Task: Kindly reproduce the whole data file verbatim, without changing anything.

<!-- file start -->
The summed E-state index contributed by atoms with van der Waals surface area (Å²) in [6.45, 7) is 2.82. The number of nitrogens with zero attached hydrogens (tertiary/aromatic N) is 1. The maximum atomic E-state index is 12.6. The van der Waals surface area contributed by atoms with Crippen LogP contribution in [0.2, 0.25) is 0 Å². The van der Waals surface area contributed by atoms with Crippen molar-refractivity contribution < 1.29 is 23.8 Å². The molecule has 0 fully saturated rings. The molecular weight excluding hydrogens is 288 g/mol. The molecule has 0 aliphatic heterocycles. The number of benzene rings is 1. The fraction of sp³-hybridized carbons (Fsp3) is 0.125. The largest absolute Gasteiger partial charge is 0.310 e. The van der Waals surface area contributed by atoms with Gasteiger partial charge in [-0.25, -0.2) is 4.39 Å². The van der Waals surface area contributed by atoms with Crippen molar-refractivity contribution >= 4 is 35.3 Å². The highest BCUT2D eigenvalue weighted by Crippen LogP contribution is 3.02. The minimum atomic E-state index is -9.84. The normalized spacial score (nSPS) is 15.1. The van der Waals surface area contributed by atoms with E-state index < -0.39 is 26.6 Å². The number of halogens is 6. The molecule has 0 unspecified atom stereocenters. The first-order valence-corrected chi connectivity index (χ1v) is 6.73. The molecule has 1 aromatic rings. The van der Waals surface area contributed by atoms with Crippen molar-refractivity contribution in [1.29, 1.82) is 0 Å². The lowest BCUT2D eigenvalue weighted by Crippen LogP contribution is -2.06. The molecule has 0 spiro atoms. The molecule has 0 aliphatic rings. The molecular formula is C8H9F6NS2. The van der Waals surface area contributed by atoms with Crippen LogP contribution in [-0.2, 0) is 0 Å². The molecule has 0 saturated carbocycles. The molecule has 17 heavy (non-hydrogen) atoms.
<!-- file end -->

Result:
The summed E-state index contributed by atoms with van der Waals surface area (Å²) in [6.45, 7) is 2.82. The number of nitrogens with zero attached hydrogens (tertiary/aromatic N) is 1. The maximum atomic E-state index is 12.6. The van der Waals surface area contributed by atoms with Crippen LogP contribution in [0.2, 0.25) is 0 Å². The van der Waals surface area contributed by atoms with Crippen molar-refractivity contribution < 1.29 is 23.8 Å². The molecule has 0 fully saturated rings. The molecular weight excluding hydrogens is 288 g/mol. The molecule has 0 aliphatic heterocycles. The number of benzene rings is 1. The fraction of sp³-hybridized carbons (Fsp3) is 0.125. The largest absolute Gasteiger partial charge is 0.310 e. The van der Waals surface area contributed by atoms with Gasteiger partial charge in [-0.25, -0.2) is 4.39 Å². The van der Waals surface area contributed by atoms with Crippen molar-refractivity contribution >= 4 is 35.3 Å². The highest BCUT2D eigenvalue weighted by Crippen LogP contribution is 3.02. The minimum atomic E-state index is -9.84. The normalized spacial score (nSPS) is 15.1. The van der Waals surface area contributed by atoms with E-state index < -0.39 is 26.6 Å². The number of halogens is 6. The molecule has 0 unspecified atom stereocenters. The first-order valence-corrected chi connectivity index (χ1v) is 6.73. The molecule has 1 aromatic rings. The van der Waals surface area contributed by atoms with Crippen molar-refractivity contribution in [1.29, 1.82) is 0 Å². The lowest BCUT2D eigenvalue weighted by Crippen LogP contribution is -2.06. The molecule has 0 spiro atoms. The molecule has 0 aliphatic rings. The molecular formula is C8H9F6NS2. The van der Waals surface area contributed by atoms with Crippen LogP contribution in [-0.2, 0) is 0 Å². The molecule has 0 saturated carbocycles. The molecule has 17 heavy (non-hydrogen) atoms.